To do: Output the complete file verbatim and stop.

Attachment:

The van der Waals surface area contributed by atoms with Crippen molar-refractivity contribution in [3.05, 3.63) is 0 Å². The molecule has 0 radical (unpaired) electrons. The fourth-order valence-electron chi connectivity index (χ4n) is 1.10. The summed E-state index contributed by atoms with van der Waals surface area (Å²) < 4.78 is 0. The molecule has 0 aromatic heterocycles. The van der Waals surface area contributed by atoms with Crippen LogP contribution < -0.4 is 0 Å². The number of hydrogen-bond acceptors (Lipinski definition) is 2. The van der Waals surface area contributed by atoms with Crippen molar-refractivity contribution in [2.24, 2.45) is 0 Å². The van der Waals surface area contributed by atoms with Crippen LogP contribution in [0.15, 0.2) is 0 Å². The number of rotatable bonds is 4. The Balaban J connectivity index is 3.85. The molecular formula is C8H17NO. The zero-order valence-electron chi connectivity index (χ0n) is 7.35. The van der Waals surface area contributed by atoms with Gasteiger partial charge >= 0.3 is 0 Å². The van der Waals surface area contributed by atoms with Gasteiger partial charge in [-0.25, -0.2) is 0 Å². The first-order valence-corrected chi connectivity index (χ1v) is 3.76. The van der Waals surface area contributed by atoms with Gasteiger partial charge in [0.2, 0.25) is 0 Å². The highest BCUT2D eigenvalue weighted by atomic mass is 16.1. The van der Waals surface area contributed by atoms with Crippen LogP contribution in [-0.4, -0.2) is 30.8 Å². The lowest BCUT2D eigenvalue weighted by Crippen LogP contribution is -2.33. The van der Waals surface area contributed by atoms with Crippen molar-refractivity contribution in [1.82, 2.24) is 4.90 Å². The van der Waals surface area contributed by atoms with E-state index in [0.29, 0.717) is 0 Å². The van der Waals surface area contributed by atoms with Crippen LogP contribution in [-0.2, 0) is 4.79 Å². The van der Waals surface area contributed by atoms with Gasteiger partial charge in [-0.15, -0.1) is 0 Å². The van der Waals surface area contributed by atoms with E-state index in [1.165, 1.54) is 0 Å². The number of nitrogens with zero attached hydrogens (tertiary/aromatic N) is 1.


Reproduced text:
The van der Waals surface area contributed by atoms with Crippen molar-refractivity contribution in [3.05, 3.63) is 0 Å². The molecule has 0 radical (unpaired) electrons. The fourth-order valence-electron chi connectivity index (χ4n) is 1.10. The summed E-state index contributed by atoms with van der Waals surface area (Å²) < 4.78 is 0. The molecule has 0 aromatic heterocycles. The van der Waals surface area contributed by atoms with Crippen LogP contribution < -0.4 is 0 Å². The number of hydrogen-bond acceptors (Lipinski definition) is 2. The van der Waals surface area contributed by atoms with Crippen molar-refractivity contribution in [2.24, 2.45) is 0 Å². The van der Waals surface area contributed by atoms with Crippen LogP contribution in [0.15, 0.2) is 0 Å². The number of rotatable bonds is 4. The Balaban J connectivity index is 3.85. The molecular formula is C8H17NO. The zero-order valence-electron chi connectivity index (χ0n) is 7.35. The van der Waals surface area contributed by atoms with Gasteiger partial charge >= 0.3 is 0 Å². The van der Waals surface area contributed by atoms with Gasteiger partial charge in [-0.25, -0.2) is 0 Å². The first-order valence-corrected chi connectivity index (χ1v) is 3.76. The van der Waals surface area contributed by atoms with Gasteiger partial charge in [0.2, 0.25) is 0 Å². The highest BCUT2D eigenvalue weighted by atomic mass is 16.1. The van der Waals surface area contributed by atoms with Crippen LogP contribution in [-0.4, -0.2) is 30.8 Å². The lowest BCUT2D eigenvalue weighted by Crippen LogP contribution is -2.33. The van der Waals surface area contributed by atoms with Crippen molar-refractivity contribution in [1.82, 2.24) is 4.90 Å². The van der Waals surface area contributed by atoms with E-state index in [0.29, 0.717) is 0 Å². The van der Waals surface area contributed by atoms with Crippen LogP contribution in [-0.2, 0) is 4.79 Å². The van der Waals surface area contributed by atoms with Gasteiger partial charge in [-0.15, -0.1) is 0 Å². The van der Waals surface area contributed by atoms with E-state index in [1.165, 1.54) is 0 Å². The number of nitrogens with zero attached hydrogens (tertiary/aromatic N) is 1.